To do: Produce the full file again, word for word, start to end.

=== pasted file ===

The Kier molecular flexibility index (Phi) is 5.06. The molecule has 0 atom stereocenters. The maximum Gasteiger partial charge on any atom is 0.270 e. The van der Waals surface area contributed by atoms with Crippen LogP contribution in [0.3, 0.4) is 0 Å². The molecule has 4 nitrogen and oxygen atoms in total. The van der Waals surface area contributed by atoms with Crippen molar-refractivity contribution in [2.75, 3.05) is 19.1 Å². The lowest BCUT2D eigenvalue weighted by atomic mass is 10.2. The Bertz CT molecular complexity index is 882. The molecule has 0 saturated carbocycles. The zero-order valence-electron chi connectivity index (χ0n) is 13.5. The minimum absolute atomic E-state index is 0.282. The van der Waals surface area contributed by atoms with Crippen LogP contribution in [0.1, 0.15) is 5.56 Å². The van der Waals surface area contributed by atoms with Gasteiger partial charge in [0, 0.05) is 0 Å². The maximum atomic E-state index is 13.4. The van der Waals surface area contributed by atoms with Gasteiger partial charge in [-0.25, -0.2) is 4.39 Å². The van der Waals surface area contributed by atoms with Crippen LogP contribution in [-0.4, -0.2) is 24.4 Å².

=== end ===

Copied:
The Kier molecular flexibility index (Phi) is 5.06. The molecule has 0 atom stereocenters. The maximum Gasteiger partial charge on any atom is 0.270 e. The van der Waals surface area contributed by atoms with Crippen LogP contribution in [0.3, 0.4) is 0 Å². The molecule has 4 nitrogen and oxygen atoms in total. The van der Waals surface area contributed by atoms with Crippen molar-refractivity contribution in [2.75, 3.05) is 19.1 Å². The lowest BCUT2D eigenvalue weighted by atomic mass is 10.2. The Bertz CT molecular complexity index is 882. The molecule has 0 saturated carbocycles. The zero-order valence-electron chi connectivity index (χ0n) is 13.5. The minimum absolute atomic E-state index is 0.282. The van der Waals surface area contributed by atoms with Crippen LogP contribution in [0.1, 0.15) is 5.56 Å². The van der Waals surface area contributed by atoms with Gasteiger partial charge in [0, 0.05) is 0 Å². The maximum atomic E-state index is 13.4. The van der Waals surface area contributed by atoms with Gasteiger partial charge in [-0.25, -0.2) is 4.39 Å². The van der Waals surface area contributed by atoms with Crippen LogP contribution in [-0.4, -0.2) is 24.4 Å².